However, as an adult I was diagnosed with ADD and started to take a low dose of Adderall. Of all the ways this was a positive influence in my life the largest change was that as long as I am medicated the stutter completely disappears. I don't know if I can put into words what a sense of relief this was :). I will always remember the first time I spoke without analyzing and organizing every word before hand, one day a sentence just came out without a single thought. I've actually had to relearn having a filter on what I say. If I go off the medication for more than a day, the stutter comes back in full force.
Absent the context afforded by weekly papers and emails, silence acts as a blank slate onto which people tend to project their own insecurities, expectations, even paranoia. It can masquerade as apathy, or rudeness
I've always found that keeping quiet was just easier in so many ways. Consequently I've always been seen as quiet, reserved, stoic at best or cold and judgemental at worst. I've only recently come to realize what a disservice I've done myself by keeping quiet all these years. No one knows what I'm about if I don't tell them. If I'm kind and generous, I have to tell people what I'm about, who I am, through words and actions.
Later on, I became a bookworm in part because through reading I found that I could pick out words and phrases to reuse in normal conversation.
1) the device works on the chorus effect, echoing a person's voice to help smooth out fluency.
2) its not gurranteed to work, won't work for most people, and likely beneficial effects will wear off within 1-2 years.
3) Minimum price: $3,000
4) Not covered by most insurance companies.
SpeechEasy like devices and other fluency technology is ripe for disruption. I encourage all engineers and software developers to consider how low cost technology can be made to assist people with disabilities.
Well my childhood speech therapist was ironically located in a mental hospital. So in order to attend the session my mom had to drag me through "a hallway of horrors" where having to pass by patients there either staring catatonically into space, mumbling nonsense, or doing other weird stuff. Needless to say I didn't attend those for too long. But I do remember them trying the latest research techniques on me, which was a delayed audio feedback loop, not sure how effective it was, because we didn't come back after a while.
Another thing I noticed is that my cousin also stutters, wonder if it is genetic in any way. His stuttering was triggered by being scared by dog once. Don't remember why mine started.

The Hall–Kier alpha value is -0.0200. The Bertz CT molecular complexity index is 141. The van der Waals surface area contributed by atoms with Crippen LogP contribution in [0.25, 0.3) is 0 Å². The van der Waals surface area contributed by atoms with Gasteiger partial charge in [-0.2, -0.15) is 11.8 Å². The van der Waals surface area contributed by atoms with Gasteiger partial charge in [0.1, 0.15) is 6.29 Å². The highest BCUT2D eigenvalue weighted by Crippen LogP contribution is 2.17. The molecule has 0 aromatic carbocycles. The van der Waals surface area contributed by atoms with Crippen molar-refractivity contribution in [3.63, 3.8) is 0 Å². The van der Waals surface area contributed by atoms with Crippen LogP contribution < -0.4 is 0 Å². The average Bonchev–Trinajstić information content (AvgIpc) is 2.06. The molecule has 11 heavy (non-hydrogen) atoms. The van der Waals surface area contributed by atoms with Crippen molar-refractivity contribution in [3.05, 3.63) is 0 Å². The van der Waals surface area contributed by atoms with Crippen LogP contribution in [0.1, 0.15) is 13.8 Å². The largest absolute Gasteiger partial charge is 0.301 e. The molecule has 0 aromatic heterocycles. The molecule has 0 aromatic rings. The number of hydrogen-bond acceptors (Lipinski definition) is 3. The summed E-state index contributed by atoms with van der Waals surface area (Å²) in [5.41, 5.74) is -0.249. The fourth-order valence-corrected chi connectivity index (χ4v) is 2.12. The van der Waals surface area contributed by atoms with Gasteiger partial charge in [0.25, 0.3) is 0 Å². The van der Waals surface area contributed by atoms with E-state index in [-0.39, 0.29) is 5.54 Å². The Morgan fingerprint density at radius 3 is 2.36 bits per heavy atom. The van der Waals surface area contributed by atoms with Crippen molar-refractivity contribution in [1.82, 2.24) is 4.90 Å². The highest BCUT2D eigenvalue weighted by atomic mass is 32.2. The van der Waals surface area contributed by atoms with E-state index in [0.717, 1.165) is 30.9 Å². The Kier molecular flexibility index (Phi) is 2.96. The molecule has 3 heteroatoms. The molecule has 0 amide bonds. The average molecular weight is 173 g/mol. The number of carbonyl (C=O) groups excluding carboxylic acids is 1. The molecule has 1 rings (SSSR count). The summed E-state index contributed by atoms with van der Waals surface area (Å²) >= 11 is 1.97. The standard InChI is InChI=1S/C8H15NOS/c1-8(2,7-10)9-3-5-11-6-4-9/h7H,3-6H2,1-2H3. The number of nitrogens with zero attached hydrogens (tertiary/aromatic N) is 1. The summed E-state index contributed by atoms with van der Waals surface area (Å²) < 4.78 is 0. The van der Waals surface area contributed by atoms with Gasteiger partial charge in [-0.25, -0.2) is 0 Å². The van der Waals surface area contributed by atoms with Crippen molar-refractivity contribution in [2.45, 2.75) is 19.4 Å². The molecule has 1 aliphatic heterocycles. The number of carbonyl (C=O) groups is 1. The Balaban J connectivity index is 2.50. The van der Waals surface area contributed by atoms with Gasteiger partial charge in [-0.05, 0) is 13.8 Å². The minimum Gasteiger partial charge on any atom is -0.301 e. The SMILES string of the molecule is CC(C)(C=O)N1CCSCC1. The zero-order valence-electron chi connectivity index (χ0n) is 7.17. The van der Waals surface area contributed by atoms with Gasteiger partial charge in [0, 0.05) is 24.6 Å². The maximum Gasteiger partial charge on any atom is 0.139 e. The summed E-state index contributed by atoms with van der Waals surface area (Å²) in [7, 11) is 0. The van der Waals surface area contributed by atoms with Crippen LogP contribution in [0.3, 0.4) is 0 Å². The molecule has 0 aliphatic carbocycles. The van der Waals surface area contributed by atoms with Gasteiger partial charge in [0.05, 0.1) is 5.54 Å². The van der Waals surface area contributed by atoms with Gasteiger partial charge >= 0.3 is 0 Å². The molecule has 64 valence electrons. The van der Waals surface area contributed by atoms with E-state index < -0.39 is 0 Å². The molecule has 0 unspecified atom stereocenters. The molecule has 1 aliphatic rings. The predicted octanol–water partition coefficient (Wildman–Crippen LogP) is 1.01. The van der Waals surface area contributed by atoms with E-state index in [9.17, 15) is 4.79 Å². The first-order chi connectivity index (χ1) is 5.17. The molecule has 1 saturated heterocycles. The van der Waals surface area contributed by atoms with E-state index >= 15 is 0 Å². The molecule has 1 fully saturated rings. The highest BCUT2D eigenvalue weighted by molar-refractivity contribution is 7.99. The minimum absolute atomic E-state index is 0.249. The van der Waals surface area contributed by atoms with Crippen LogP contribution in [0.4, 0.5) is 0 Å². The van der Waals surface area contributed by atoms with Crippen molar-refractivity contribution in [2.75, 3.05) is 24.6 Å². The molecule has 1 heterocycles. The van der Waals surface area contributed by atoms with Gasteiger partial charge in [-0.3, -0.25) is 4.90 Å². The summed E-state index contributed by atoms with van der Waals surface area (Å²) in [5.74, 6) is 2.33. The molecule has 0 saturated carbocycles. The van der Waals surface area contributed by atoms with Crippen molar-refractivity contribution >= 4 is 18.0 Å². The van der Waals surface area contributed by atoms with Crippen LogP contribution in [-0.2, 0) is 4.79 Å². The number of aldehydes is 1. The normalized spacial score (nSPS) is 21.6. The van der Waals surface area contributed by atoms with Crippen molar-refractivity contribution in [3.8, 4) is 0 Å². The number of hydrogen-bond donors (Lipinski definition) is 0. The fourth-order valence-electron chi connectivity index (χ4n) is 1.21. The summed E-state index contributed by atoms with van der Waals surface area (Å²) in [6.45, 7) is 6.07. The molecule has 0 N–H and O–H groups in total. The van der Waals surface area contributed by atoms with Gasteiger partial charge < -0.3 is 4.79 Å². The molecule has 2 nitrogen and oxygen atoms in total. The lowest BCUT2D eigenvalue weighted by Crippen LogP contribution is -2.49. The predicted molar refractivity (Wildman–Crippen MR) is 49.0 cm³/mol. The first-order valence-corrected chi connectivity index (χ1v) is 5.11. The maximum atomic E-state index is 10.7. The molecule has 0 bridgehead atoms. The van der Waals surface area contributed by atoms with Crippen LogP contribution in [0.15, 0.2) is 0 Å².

> I substituted in place of “trouble words,”
Heh, you'd be surprised how many synonyms I know because of that. Some words don't have good synonyms, those words are to be feared and they cause extreme anxiety ... which causes even more stutter.
> and my classmates were quick to assure me that it sounded just as ridiculous as I thought.
Yeah on the plus side I guess I developed a pretty thick skin against being made fun of, as I've been made fun of constantly, well since as long as I remember.
What are those?
I almost always stutter on the word "but", so I say "though" instead if it fits.
Same as "but", I can't say "butter" easily. In a restaurant if I ask for butter I'll usually say "Could I have some vutter?" which sounds close enough to 'butter' if you slur it just right.
I have trouble saying "dad" so I say "father" instead.
I'll get stuck on the 'm' in "money" so I'll use "cash" instead.
There are hundreds of implicitly defined rules that I've learned over the years. When I was a kid, my stutter was really, really bad. As I've aged, I don't think it's necessarily gotten better, but I've learned all of these rules that let me hide it. So it can usually take people several hours of being around me before I encounter an unavoidable word.
The most awkward part is I occasionally stutter on my own name. But I can mitigate this by leading into it with something else, which makes it easier to say. So when someone asks what my name is, I don't say "Foo", I say "My name's Foo" -- the 's' from "name's" helps soften the first letter and slide into it easier.
If you haven't seen it, watch the movie "The King's Speech". As a stutterer, I found the portrayal quite accurate. Also, the strategies the speech coach gives the king are similar to what I do. For example, there is one line where the king must give a speech and use the word "people", but stutters on the 'p', so he "bounces" into the word by saying "uh-people" which is a lot better than stuttering on the 'p' for 10 seconds.
All this being said, the only time in my life I have been really angry about having a stutter was during an quiz bowl (competitive trivia) match. I buzzed in immediately, knowing the answer, but was unable to say it. I stuttered on the first letter for a solid 5 seconds, and as the judge called time-out I finished the word, but they deemed it past time. And then because I'd said the answer, the other team just buzzed in, used my answer, and got the point.
The way around that is to find some other word to use to express yourself. Or stop talking as much as possible.